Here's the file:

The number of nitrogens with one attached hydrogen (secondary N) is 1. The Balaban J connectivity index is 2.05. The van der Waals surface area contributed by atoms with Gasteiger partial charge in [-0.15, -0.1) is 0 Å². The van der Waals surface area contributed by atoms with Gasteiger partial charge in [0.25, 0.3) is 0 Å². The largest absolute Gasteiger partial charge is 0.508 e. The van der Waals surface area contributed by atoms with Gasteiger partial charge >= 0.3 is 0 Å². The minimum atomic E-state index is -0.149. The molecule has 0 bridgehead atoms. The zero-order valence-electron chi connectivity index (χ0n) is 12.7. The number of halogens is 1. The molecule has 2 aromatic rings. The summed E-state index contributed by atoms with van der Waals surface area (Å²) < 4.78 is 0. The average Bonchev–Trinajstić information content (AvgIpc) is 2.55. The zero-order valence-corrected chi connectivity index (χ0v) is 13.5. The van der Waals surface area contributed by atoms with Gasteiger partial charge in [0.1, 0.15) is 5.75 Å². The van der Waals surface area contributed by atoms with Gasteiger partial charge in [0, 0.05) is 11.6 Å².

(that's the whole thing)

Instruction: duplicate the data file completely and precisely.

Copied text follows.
The number of nitrogens with one attached hydrogen (secondary N) is 1. The Balaban J connectivity index is 2.05. The van der Waals surface area contributed by atoms with Gasteiger partial charge in [-0.15, -0.1) is 0 Å². The van der Waals surface area contributed by atoms with Gasteiger partial charge in [0.25, 0.3) is 0 Å². The largest absolute Gasteiger partial charge is 0.508 e. The van der Waals surface area contributed by atoms with Gasteiger partial charge >= 0.3 is 0 Å². The minimum atomic E-state index is -0.149. The molecule has 0 bridgehead atoms. The zero-order valence-electron chi connectivity index (χ0n) is 12.7. The number of halogens is 1. The molecule has 2 aromatic rings. The summed E-state index contributed by atoms with van der Waals surface area (Å²) < 4.78 is 0. The average Bonchev–Trinajstić information content (AvgIpc) is 2.55. The zero-order valence-corrected chi connectivity index (χ0v) is 13.5. The van der Waals surface area contributed by atoms with Gasteiger partial charge in [0.1, 0.15) is 5.75 Å². The van der Waals surface area contributed by atoms with Gasteiger partial charge in [0, 0.05) is 11.6 Å².